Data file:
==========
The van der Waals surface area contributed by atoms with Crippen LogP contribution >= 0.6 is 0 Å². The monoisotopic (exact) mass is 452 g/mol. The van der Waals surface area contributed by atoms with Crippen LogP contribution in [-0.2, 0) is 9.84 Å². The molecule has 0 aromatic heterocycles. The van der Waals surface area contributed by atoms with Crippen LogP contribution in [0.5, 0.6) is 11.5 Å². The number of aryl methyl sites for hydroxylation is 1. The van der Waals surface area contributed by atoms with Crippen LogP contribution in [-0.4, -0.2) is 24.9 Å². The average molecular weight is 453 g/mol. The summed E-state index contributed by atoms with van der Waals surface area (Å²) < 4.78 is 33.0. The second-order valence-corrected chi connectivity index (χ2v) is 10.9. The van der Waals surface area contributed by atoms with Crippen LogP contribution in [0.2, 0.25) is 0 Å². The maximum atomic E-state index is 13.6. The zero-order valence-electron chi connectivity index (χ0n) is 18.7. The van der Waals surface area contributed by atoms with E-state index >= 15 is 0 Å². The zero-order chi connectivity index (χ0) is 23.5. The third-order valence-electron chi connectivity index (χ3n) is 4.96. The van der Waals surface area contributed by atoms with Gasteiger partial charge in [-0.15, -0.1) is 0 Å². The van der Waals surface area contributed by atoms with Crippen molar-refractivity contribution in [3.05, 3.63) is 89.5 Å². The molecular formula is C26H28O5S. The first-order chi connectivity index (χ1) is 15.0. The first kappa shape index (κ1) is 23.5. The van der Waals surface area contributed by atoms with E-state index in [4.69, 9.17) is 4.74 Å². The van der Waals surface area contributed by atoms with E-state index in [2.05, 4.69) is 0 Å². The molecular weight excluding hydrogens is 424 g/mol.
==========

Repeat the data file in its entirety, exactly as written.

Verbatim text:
The van der Waals surface area contributed by atoms with Crippen LogP contribution >= 0.6 is 0 Å². The monoisotopic (exact) mass is 452 g/mol. The van der Waals surface area contributed by atoms with Crippen LogP contribution in [-0.2, 0) is 9.84 Å². The molecule has 0 aromatic heterocycles. The van der Waals surface area contributed by atoms with Crippen LogP contribution in [0.5, 0.6) is 11.5 Å². The number of aryl methyl sites for hydroxylation is 1. The van der Waals surface area contributed by atoms with Crippen LogP contribution in [-0.4, -0.2) is 24.9 Å². The average molecular weight is 453 g/mol. The summed E-state index contributed by atoms with van der Waals surface area (Å²) < 4.78 is 33.0. The second-order valence-corrected chi connectivity index (χ2v) is 10.9. The van der Waals surface area contributed by atoms with Crippen LogP contribution in [0.2, 0.25) is 0 Å². The maximum atomic E-state index is 13.6. The zero-order valence-electron chi connectivity index (χ0n) is 18.7. The van der Waals surface area contributed by atoms with E-state index >= 15 is 0 Å². The zero-order chi connectivity index (χ0) is 23.5. The third-order valence-electron chi connectivity index (χ3n) is 4.96. The van der Waals surface area contributed by atoms with Gasteiger partial charge in [-0.15, -0.1) is 0 Å². The van der Waals surface area contributed by atoms with Crippen molar-refractivity contribution in [3.05, 3.63) is 89.5 Å². The molecular formula is C26H28O5S. The first-order chi connectivity index (χ1) is 15.0. The first kappa shape index (κ1) is 23.5. The van der Waals surface area contributed by atoms with E-state index in [4.69, 9.17) is 4.74 Å². The van der Waals surface area contributed by atoms with E-state index in [2.05, 4.69) is 0 Å². The molecular weight excluding hydrogens is 424 g/mol.